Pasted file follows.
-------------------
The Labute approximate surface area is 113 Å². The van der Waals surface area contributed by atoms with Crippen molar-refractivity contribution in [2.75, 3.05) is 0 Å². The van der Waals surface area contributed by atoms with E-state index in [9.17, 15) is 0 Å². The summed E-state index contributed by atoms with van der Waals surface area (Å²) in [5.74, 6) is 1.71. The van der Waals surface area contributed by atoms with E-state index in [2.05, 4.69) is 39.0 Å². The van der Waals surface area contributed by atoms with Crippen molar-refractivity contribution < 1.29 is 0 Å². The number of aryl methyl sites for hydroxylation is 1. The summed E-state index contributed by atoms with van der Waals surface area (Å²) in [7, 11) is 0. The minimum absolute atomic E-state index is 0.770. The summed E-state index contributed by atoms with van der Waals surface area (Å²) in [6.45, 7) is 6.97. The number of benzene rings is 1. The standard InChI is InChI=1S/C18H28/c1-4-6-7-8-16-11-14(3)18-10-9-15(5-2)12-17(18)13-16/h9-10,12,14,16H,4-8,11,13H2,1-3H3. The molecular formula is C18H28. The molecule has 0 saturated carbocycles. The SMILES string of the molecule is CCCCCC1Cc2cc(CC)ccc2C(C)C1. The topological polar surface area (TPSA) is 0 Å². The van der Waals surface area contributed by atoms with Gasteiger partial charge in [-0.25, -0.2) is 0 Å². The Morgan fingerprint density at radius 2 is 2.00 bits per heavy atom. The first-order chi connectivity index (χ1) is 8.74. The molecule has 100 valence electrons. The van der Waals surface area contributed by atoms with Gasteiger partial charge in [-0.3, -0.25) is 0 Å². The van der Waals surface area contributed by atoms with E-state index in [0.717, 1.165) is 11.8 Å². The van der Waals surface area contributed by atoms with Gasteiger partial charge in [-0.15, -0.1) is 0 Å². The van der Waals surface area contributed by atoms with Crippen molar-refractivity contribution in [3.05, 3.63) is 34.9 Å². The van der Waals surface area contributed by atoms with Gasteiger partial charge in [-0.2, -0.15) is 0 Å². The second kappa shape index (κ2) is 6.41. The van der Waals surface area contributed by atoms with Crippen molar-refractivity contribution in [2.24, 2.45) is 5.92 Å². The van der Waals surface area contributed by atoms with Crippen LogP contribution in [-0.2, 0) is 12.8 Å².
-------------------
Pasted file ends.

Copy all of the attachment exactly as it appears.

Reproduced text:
The Labute approximate surface area is 113 Å². The van der Waals surface area contributed by atoms with Crippen molar-refractivity contribution in [2.75, 3.05) is 0 Å². The van der Waals surface area contributed by atoms with E-state index in [9.17, 15) is 0 Å². The summed E-state index contributed by atoms with van der Waals surface area (Å²) in [5.74, 6) is 1.71. The van der Waals surface area contributed by atoms with E-state index in [2.05, 4.69) is 39.0 Å². The van der Waals surface area contributed by atoms with Crippen molar-refractivity contribution < 1.29 is 0 Å². The number of aryl methyl sites for hydroxylation is 1. The summed E-state index contributed by atoms with van der Waals surface area (Å²) in [7, 11) is 0. The minimum absolute atomic E-state index is 0.770. The summed E-state index contributed by atoms with van der Waals surface area (Å²) in [6.45, 7) is 6.97. The number of benzene rings is 1. The standard InChI is InChI=1S/C18H28/c1-4-6-7-8-16-11-14(3)18-10-9-15(5-2)12-17(18)13-16/h9-10,12,14,16H,4-8,11,13H2,1-3H3. The molecular formula is C18H28. The molecule has 0 saturated carbocycles. The SMILES string of the molecule is CCCCCC1Cc2cc(CC)ccc2C(C)C1. The topological polar surface area (TPSA) is 0 Å². The van der Waals surface area contributed by atoms with Gasteiger partial charge in [-0.25, -0.2) is 0 Å². The Morgan fingerprint density at radius 2 is 2.00 bits per heavy atom. The first-order chi connectivity index (χ1) is 8.74. The molecule has 100 valence electrons. The van der Waals surface area contributed by atoms with Gasteiger partial charge in [-0.3, -0.25) is 0 Å². The van der Waals surface area contributed by atoms with E-state index in [0.717, 1.165) is 11.8 Å². The van der Waals surface area contributed by atoms with Gasteiger partial charge in [-0.15, -0.1) is 0 Å². The van der Waals surface area contributed by atoms with Crippen molar-refractivity contribution in [3.05, 3.63) is 34.9 Å². The van der Waals surface area contributed by atoms with Gasteiger partial charge in [-0.2, -0.15) is 0 Å². The second kappa shape index (κ2) is 6.41. The van der Waals surface area contributed by atoms with Crippen molar-refractivity contribution in [2.24, 2.45) is 5.92 Å². The van der Waals surface area contributed by atoms with Crippen LogP contribution in [-0.2, 0) is 12.8 Å².